Vinsamlegast notið þetta auðkenni þegar þið vitnið til verksins eða tengið í það: http://hdl.handle.net/1946/32007
Public participation and access to justice are key elements in this thesis. These elements can be found in the Aarhus Convention, along with the right to environmental information. The aim of the Convention is to ensure that a transparent legal framework is established with the intent to protect the environment. The Aarhus Convention Compliance Committee (ACCC) is the body of the Convention that considers whether the Contracted Parties have correctly implemented the provisions. The ACCC is mainly concerned with the communications that the public can send to it: it is on the basis of these communications that the Committee makes recommendations in the form of issuing a report. This research focuses on the reports of the ACCC regarding both public participation and access to justice. These analyses provide insight into the ACCC’s view on the most desirable methods of implementation of the public participation and access to justice provisions of the Convention. In addition, these elements are considered with a particular focus on the compliance situation of the Netherlands.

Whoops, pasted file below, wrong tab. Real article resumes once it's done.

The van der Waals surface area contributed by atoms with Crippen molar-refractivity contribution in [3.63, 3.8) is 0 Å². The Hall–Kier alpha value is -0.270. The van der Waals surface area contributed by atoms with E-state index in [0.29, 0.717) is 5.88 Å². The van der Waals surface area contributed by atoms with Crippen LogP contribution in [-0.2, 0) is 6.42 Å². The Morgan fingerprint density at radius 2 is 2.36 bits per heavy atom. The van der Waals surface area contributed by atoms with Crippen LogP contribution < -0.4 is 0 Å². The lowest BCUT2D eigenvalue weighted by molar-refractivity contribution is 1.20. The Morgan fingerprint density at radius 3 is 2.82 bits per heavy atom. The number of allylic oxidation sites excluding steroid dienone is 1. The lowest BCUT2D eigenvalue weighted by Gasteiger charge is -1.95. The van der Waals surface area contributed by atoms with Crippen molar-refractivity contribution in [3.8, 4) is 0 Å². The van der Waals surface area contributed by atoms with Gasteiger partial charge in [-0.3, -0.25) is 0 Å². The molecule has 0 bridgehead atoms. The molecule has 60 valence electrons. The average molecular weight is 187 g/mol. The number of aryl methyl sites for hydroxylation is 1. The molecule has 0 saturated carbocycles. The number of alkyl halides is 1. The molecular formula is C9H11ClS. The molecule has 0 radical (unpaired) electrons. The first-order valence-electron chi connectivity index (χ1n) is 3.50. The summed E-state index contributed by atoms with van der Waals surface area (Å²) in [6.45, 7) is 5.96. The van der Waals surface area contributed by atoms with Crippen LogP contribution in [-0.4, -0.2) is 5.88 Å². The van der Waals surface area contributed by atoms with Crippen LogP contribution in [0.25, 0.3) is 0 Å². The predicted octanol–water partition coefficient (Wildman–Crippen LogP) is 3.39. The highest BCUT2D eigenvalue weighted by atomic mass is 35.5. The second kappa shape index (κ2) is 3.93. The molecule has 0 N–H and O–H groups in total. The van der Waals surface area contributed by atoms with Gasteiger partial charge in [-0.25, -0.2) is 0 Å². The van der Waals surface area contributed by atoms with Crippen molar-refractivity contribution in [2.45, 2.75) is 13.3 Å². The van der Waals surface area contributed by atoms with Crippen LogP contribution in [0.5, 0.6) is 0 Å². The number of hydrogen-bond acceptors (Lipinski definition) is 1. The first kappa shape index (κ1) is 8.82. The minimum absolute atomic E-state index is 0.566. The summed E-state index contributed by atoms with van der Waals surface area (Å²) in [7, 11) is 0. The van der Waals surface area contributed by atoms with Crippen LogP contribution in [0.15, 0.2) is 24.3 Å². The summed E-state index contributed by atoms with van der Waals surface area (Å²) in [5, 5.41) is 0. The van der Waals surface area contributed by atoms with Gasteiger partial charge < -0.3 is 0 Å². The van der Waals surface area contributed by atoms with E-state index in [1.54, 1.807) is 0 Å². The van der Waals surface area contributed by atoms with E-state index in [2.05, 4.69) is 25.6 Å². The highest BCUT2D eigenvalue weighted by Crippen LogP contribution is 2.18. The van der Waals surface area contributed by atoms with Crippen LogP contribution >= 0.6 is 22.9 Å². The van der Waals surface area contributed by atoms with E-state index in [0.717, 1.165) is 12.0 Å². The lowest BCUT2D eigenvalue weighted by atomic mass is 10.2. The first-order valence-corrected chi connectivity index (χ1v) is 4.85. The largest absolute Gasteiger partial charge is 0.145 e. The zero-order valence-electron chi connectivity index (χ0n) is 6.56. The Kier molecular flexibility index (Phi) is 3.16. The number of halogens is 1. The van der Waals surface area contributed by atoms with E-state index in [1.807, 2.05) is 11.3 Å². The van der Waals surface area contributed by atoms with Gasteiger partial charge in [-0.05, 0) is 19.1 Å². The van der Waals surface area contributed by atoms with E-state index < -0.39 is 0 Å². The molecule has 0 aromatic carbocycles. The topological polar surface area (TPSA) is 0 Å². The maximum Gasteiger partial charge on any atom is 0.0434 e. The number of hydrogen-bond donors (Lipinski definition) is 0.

Conducting the research has created results from which the following conclusions can be drawn. Article 6 gives the public the opportunity to participate in a decision-making procedure of an activity that is potentially harmful to the environment. In its reports, the ACCC mainly considers the importance of a correct implementation of the public participation conditions to ensure the effectiveness of the Article. The effectiveness is subject to different elements that are mentioned in the text of Article 6, but the ACCC also stresses the importance of the size, impact and complexity of a proposed project. The importance of effectiveness is also emphasized by the ACCC when it expresses its opinion on the correct implementation of Article 9(2). Article 9(2) creates the ability to challenge Article 6 decisions specifically. The ACCC noted that it is especially important that the public concerned has the means to appeal against Article 6 decision. The expectation was that an incorrect implementation of Article 6 would also immediately cause an incorrect implementation of Article 9(2). However, this research has not been able to prove this, nor can it refute it, because the question has not yet been dealt with by the ACCC. The advice for follow-up research is to examine whether new reports from the ACCC do provide an answer to this. In addition, it is recommended to carry out a similar investigation that establishes whether the opinion of scholars is different from that of the ACCC. Since this research is aimed at only giving its opinion on the correct implementation of the Aarhus public participation and access to justice provisions.